With water heating accounting for over 25% of average household energy costs, the type of hot water system you have in your home makes a huge difference to your bills and environmental footprint.
It pays to research what system better suits your needs and ideally before your hot water fails so you don’t end up investing in an inferior system under pressure.
Electric heat pump hot water systems are a great option for slashing bills.
According to Sustainability Victoria, heat pump water systems use around 60 to 75% less electricity than traditional electric hot water systems.
Difference between heat pumps and solar hot water
Both heat pump systems and high-performance solar hot water systems are the best water heating options for improving environmental outcomes. However heat pump water systems don’t need solar hot water collectors on the roof so can be a good option where sun access is not good. Many hot water systems also have gas for boosting hot water on cloudy days.
Heat pumps are also good if you do have solar panels as you’re effectively powering hot water with ‘free’ electricity.
If you plan to move away from fossil fuels and electrify your home, heat pump water heating is an excellent choice.
What are heat pump water heaters?
Traditional hot water systems heat water with electricity or gas like a stovetop kettle, but heat pump systems absorb warmth from the air and transfer it to heat water – a bit like air-conditioning.
Visit the Energy Rating website for more detail about how heat pump hot water systems work.
Choosing the right system
Get advice before you buy such as what system best suits your needs, household size, and climate, to where you should place the unit, as noise is something to consider.
Heat pump systems come as split systems, with a separate tank and compressor, and integrated systems, with a combined tank and compressor.
My Efficient Electric Home facebook group provides a forum for information on various models. As a guide, a four-person household will typically need a 270–315L tank.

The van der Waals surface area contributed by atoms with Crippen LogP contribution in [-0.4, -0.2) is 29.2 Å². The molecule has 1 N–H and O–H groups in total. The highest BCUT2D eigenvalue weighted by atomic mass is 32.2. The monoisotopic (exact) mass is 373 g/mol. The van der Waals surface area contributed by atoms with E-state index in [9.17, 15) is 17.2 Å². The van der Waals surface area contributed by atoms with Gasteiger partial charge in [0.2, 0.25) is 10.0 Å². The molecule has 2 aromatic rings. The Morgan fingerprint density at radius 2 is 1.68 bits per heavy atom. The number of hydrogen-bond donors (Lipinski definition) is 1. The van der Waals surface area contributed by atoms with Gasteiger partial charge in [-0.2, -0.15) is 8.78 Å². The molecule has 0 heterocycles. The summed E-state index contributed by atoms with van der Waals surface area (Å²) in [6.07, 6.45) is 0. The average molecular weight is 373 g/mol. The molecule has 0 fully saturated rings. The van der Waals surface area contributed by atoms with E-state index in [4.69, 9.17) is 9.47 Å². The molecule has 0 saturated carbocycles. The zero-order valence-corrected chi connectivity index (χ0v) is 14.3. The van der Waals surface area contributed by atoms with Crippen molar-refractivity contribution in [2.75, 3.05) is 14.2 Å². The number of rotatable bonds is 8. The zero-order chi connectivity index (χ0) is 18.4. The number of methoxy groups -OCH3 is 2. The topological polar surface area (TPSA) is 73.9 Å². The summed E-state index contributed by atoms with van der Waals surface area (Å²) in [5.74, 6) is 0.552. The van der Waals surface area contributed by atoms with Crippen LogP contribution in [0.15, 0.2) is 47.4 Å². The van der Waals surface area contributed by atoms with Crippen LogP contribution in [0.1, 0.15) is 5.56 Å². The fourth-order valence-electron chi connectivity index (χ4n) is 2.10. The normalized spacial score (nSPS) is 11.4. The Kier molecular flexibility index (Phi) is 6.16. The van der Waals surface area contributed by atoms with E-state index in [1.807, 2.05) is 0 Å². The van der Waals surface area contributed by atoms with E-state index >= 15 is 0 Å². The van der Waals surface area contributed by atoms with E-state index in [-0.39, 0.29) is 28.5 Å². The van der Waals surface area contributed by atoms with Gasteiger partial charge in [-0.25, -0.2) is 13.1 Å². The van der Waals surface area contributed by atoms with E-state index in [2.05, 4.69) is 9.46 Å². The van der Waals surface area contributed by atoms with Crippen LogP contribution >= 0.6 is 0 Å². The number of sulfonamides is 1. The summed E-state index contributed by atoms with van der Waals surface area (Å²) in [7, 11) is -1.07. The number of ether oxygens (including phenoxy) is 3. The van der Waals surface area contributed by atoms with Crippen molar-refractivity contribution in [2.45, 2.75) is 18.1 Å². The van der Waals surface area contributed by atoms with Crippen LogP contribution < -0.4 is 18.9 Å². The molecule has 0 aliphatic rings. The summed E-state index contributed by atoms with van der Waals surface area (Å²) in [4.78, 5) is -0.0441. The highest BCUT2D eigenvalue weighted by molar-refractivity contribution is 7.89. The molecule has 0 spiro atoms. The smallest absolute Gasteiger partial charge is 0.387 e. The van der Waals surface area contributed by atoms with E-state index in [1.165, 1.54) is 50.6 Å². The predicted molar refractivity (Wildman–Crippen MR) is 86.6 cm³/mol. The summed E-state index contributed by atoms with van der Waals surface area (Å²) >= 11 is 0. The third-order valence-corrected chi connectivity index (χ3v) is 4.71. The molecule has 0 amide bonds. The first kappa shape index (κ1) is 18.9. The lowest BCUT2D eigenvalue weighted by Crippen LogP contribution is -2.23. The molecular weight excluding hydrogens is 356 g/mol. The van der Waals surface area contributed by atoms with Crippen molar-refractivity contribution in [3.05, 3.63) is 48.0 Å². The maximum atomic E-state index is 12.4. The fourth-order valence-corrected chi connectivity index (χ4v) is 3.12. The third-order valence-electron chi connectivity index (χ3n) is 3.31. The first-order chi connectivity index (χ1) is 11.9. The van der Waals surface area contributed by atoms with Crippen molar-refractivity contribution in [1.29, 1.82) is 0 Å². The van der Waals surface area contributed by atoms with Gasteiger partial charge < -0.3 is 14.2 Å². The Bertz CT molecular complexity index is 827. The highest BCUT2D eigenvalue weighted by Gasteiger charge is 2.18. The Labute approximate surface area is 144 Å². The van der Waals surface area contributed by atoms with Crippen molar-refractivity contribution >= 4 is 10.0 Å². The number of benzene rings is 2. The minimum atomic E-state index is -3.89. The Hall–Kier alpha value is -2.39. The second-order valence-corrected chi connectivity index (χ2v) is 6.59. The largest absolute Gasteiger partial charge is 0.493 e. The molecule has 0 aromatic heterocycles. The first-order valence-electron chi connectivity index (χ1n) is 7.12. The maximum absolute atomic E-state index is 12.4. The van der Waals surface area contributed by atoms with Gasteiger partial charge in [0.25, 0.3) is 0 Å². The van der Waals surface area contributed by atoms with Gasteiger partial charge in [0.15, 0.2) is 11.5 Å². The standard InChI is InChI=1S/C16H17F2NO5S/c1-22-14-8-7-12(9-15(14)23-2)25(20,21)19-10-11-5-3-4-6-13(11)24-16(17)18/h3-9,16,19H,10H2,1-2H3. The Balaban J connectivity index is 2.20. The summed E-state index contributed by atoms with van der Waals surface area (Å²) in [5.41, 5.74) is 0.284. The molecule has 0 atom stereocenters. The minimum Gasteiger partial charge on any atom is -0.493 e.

Heat pump hot water systems have a greater upfront cost but are much cheaper to run over the life of the unit. According to Choice, systems range in price from about $3000 to $4000, excluding installation and rebates (see below).
Sustainability Victoria provides a useful overview of approximate annual energy costs and greenhouse gas emissions for various types of common water heating systems for different household sizes. Their website also details further information on efficiency and running options, including optimal on-peak set-ups and cheaper off-peak electricity tariffs overnight.
Victorian Government support
The Victorian Government’s Solar Hot Water program provides eligible Victorian households with a rebate of up to $1,000 to assist with the purchase of a heat pump hot water system or solar hot water.
This is in addition to the $1,400 rebate available for solar panels, so if you have neither solar panels or an environmentally-friendly and energy efficient hot water system, now might be the time to invest.
It’s worth noting that the hot water rebate is still available if you need to install a system urgently, eg, it breaks down. Visit the website to find out more.